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Jobs Outlook: Landscape Architects
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Employment of landscape architects is expected to grow faster than the average for all occupations through the year 2012. Their expertise will be highly sought after in the planning and development of new residential, commercial, and other types of construction, to meet the needs of a growing population. With land costs rising and the public demanding more beautiful spaces, the importance of good site planning and landscape design grows. Also, new construction is increasingly contingent upon compliance with environmental regulations, land use zoning, and water restrictions, spurring demand for landscape architects to help plan sites and integrate man-made structures with the natural environment in the least disruptive way. Landscape architects also will be increasingly involved in preserving and restoring wetlands and other environmentally sensitive sites. However, opportunities will vary from year to year, and by geographic region, depending on local economic conditions. During a recession, when real estate sales and construction slow down, landscape architects may face layoffs and greater competition for jobs. The need to replace landscape architects who retire or leave the labor force will produce some additional job openings.
Continuation of the Transportation Equity Act for the Twenty-First Century is expected to spur employment for landscape architects, particularly within State and local governments. This Act, known as TEA-21, provides funds for surface transportation and transit programs, such as interstate highway construction and maintenance and environment-friendly pedestrian and bicycle trails. Budget tightening in the Federal Government might restrict hiring in the U.S. Forest Service and the National Park Service, agencies that traditionally employ the most landscape architects in the Federal Government. Instead, such agencies may increasingly contract out for landscape architecture services, providing additional employment opportunities in private landscape architecture firms.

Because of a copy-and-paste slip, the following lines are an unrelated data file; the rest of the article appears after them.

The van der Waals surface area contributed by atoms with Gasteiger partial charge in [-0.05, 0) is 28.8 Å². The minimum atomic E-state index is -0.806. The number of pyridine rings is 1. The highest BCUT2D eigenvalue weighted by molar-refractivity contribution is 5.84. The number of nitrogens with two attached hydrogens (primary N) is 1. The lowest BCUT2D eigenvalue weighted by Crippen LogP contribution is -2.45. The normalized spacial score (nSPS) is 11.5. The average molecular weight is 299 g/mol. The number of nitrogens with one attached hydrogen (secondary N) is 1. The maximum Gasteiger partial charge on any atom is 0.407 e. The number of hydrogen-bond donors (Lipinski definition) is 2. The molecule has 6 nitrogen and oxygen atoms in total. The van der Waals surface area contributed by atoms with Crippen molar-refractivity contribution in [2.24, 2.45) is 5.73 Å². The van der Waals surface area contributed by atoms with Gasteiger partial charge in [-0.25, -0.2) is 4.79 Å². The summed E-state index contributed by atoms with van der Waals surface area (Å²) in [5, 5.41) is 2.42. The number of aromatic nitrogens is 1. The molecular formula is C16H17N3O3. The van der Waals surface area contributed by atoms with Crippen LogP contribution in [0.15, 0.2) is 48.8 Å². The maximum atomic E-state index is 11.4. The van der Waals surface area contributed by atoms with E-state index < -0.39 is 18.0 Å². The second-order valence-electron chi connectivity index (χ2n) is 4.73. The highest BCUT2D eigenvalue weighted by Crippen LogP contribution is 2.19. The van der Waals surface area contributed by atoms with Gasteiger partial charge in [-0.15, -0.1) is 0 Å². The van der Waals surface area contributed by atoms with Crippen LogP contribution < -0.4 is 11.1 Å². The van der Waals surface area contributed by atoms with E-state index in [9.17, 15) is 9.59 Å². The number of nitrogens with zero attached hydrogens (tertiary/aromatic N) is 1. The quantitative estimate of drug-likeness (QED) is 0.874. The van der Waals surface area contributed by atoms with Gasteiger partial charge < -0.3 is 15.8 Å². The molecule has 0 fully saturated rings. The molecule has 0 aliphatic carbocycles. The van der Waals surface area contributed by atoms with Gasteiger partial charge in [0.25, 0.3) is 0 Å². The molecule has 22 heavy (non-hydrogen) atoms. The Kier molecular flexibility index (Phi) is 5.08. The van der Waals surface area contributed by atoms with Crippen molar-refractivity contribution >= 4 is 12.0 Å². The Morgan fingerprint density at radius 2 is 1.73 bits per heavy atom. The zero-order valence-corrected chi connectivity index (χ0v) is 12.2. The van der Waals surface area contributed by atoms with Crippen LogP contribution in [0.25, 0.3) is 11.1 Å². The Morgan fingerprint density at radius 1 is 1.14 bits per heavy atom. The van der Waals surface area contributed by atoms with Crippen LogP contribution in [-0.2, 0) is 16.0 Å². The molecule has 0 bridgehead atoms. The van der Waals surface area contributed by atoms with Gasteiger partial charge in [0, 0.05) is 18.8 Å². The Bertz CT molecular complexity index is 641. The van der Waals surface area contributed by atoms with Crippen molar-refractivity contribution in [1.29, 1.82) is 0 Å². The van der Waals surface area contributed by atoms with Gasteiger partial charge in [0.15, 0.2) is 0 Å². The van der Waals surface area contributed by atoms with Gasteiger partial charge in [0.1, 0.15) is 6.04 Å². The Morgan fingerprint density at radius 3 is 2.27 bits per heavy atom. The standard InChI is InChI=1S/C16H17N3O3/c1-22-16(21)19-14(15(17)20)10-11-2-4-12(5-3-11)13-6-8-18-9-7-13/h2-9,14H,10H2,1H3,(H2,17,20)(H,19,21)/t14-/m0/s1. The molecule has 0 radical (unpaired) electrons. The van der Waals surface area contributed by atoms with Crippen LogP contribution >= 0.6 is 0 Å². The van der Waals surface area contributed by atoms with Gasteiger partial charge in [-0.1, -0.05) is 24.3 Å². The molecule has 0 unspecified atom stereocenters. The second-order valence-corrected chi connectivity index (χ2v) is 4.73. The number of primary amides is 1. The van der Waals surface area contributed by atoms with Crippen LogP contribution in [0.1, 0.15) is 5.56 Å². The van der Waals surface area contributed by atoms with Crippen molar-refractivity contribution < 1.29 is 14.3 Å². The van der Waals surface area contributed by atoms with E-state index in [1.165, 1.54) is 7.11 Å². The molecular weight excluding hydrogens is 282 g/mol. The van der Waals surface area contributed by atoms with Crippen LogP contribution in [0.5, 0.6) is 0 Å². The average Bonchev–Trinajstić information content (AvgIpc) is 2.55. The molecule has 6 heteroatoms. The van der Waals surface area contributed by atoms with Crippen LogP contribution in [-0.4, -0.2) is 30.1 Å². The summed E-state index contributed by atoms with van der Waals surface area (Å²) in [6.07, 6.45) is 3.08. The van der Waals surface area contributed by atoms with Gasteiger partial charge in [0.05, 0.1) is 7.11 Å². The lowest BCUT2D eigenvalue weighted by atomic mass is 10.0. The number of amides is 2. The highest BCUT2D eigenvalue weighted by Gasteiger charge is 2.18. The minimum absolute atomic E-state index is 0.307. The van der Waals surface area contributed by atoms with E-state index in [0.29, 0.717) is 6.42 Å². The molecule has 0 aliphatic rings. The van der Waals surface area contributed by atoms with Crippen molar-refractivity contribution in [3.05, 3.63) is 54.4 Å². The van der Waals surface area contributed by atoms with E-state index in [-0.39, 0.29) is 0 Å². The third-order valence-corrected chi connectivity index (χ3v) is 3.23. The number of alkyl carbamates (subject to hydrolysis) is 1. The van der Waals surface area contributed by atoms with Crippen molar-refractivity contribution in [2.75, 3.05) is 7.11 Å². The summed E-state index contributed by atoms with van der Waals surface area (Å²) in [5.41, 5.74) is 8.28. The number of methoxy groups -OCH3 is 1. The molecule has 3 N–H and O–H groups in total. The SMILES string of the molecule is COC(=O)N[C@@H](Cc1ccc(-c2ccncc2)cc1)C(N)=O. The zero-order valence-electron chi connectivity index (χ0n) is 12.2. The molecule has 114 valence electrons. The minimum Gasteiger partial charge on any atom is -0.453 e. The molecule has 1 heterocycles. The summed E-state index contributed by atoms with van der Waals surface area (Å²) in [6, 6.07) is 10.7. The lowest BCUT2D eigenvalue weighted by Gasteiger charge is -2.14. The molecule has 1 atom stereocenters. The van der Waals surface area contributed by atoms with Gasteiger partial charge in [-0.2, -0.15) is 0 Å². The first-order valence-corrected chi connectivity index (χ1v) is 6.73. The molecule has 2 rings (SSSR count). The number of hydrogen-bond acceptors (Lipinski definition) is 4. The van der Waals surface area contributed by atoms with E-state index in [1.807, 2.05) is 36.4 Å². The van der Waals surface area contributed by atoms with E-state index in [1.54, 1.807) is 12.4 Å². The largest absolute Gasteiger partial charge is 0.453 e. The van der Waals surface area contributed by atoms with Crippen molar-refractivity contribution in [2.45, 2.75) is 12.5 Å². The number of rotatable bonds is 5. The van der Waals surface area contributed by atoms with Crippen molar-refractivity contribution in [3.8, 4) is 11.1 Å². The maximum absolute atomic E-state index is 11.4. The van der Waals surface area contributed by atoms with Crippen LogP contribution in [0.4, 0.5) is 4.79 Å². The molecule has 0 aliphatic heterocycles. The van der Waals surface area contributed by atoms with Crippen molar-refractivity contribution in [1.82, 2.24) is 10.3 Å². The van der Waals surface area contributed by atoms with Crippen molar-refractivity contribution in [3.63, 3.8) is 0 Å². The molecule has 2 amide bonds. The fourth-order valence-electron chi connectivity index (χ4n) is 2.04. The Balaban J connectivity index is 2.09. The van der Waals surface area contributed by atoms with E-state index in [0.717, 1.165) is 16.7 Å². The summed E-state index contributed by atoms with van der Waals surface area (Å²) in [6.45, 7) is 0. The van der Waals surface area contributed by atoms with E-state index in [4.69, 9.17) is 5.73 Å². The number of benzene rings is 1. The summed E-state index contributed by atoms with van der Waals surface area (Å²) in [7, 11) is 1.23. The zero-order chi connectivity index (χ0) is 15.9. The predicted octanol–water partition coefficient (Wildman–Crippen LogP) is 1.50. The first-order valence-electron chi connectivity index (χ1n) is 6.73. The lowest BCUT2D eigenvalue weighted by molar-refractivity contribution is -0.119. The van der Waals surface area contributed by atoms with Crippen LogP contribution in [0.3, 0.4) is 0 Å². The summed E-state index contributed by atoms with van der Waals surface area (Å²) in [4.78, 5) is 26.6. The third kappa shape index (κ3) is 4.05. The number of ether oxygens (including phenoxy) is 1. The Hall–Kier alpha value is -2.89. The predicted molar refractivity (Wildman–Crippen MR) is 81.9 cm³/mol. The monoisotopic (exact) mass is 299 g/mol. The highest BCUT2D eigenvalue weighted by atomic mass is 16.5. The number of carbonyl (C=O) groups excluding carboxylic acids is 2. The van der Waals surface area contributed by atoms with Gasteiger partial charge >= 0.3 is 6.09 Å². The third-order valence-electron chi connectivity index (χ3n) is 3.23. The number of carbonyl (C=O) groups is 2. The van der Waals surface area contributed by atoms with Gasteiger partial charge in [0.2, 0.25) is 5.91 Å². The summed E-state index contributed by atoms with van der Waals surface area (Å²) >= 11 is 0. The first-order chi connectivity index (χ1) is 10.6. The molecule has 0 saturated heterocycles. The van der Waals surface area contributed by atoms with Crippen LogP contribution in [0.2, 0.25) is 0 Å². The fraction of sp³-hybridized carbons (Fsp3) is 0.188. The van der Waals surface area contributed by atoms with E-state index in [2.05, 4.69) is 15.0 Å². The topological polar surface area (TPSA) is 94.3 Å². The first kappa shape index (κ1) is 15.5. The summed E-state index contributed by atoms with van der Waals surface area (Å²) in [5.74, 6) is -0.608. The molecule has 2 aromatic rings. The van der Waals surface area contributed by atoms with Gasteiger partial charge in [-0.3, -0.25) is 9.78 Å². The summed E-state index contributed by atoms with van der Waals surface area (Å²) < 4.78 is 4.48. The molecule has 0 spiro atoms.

In addition to the work related to new development and construction, landscape architects are expected to be involved in historic preservation, land reclamation, and refurbishment of existing sites. They are also doing more residential design work as households spend more on landscaping than in the past. Because landscape architects can work on many different types of projects, they may have an easier time than other design professionals finding employment when traditional construction slows down.
New graduates can expect to face competition for jobs in the largest and most prestigious landscape architecture firms, but should face good job opportunities overall as demand increases, while the number of graduates of landscape architecture holds steady or goes up slightly. Opportunities will be best for landscape architects who develop strong technical skills—such as computer design—and communication skills, as well as knowledge of environmental codes and regulations. Those with additional training or experience in urban planning increase their opportunities for employment in landscape architecture firms that specialize in site planning as well as landscape design. Many employers prefer to hire entry-level landscape architects who have internship experience, which significantly reduces the amount of on-the-job training required.